Financial freedom is a goal most Americans cherish. What exactly does financial freedom mean? Simply put, a situation where money is not always on your mind. You don't have to worry about how to pay for obligations and how to achieve financial goals.
Saving is one of the foundations of reaching that state. Here are some tips to lessen your money stress and move you a little closer to the goal of financial freedom:
Take Stock of Your Present Situation
If a tiger showed up at your doorstep, you would have a few options. Hide from it, pretend it wasn’t there, run from it, face up to it, or fight it. The “tiger” of financial problems is something that sits on a lot of doorsteps. The best way to overcome it is to face up to it. You’ll never climb a mountain if you pretend it doesn’t exist. Take a good look at your financial situation as it is today. How much do you owe? How much do you earn? What are your spending habits? Are you saving for the future?
Decide What You Want for Your Future
Without a clear idea of what you are working toward, it’s highly unlikely that you’ll achieve it. Sheer luck might get you there, but unless you have specifically stated goals, a plan to go step-by-step, and keep moving forward toward them, your goals will probably not be reached.
Work Your Plan Every Day
Now that you have your goals clearly stated and a plan to get there, put them into action. Everyday. Do something that moves you toward that goal. And before you know it, you will have made major strides in the direction of financial freedom.
There are many ways to achieve your goal. Incorporate these good financial habits into your daily life, and you will find it much easier to make it a part of your future:
The Savings Mantra: Pay yourself first
To reach financial independence, you will need to put yourself first. Prioritize saving ahead of everything else. Save before you pay the utility bills, buy groceries, or even pay the rent. Paying yourself first encourages you to live on a smaller budget, and it’s a powerful saving habit. Funding an employer-sponsored 401(k) plan is a great way to get started. The contribution will be deducted right out of your paycheck, so you won’t even miss it. Living with what’s left after paying yourself is a great way to build wealth.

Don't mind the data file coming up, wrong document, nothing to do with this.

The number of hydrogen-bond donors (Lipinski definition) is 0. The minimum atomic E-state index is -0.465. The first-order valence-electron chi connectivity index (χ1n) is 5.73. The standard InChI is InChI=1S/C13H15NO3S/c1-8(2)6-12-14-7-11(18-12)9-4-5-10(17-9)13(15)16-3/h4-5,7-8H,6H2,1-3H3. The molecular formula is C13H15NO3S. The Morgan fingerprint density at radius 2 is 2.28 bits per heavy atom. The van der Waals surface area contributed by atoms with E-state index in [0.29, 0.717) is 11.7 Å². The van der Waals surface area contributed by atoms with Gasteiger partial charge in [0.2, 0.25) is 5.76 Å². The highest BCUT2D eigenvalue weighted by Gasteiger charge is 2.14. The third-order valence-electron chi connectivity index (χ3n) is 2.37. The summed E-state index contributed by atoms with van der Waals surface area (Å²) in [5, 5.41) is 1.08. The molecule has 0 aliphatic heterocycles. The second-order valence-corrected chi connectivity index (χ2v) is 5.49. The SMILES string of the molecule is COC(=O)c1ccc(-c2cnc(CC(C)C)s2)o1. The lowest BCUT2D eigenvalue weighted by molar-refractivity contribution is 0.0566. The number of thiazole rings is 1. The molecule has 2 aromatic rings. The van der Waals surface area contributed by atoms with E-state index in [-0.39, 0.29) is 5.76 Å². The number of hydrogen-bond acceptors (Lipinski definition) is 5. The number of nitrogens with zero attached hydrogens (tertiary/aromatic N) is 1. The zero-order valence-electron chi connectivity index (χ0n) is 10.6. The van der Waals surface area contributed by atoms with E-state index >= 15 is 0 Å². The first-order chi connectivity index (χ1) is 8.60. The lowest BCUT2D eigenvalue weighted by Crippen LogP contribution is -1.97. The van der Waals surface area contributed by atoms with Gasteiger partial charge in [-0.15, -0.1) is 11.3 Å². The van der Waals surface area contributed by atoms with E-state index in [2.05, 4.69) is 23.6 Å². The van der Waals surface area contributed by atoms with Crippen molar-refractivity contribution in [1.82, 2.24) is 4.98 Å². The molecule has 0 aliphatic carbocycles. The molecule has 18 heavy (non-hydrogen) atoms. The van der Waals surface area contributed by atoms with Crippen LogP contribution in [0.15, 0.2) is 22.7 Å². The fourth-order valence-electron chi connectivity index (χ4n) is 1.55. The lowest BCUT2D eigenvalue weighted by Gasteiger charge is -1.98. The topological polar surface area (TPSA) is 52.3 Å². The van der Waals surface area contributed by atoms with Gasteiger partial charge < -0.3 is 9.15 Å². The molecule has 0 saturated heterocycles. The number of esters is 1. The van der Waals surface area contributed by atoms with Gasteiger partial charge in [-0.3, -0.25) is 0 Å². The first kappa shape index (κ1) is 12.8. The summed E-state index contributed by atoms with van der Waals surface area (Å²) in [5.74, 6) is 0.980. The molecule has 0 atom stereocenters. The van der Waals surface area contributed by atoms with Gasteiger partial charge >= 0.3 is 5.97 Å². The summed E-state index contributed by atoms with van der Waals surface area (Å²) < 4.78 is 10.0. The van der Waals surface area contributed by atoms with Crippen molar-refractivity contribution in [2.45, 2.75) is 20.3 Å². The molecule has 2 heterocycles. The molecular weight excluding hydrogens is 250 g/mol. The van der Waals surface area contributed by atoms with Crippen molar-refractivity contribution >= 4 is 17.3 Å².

Get rid of debt
On average, each household with a credit card carries $8,398 in credit card debt. Total U.S. consumer debt is at $13.86 trillion. That includes mortgages, auto loans, credit cards, and student loans.
If you use credit cards to buy consumable goods and carry a balance, you are enriching the banks, not yourself. The first step toward financial independence is to get rid of high-interest debts and free your money to work for you instead of the banks.
Control your spending
The real key to financial independence is to spend less than you earn. Track your expenses for a few months and find out exactly where your money goes. Then see where you can cut out things you don’t need. Keep ‘lifestyle inflation’ to a minimum.
Look for extra sources of income
The more you make, the more you can save. We live in an era of side-hustles. There are so many ways to earn extra income today. Every extra dollar earned could be another dollar saved. Work both sides of the equation to widen the gap between spending and income.
Once you have some money saved, start investing and let that money work for you. That way you’re accumulating wealth over the long haul. A conservative, sensible middle-ground approach is the way to go in terms of long-term returns. Slow and steady wins the race, as they say.
Material contained in this article is provided for information purposes only and is not intended to be used in connection with the evaluation of any investments offered by David Lerner Associates, Inc. This material does not constitute an offer or recommendation to buy or sell securities and should not be considered in connection with the purchase or sale of securities.
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David Lerner Associates does not provide tax or legal advice. The information presented here is not specific to any individual's personal circumstances. Member FINRA & SIPC.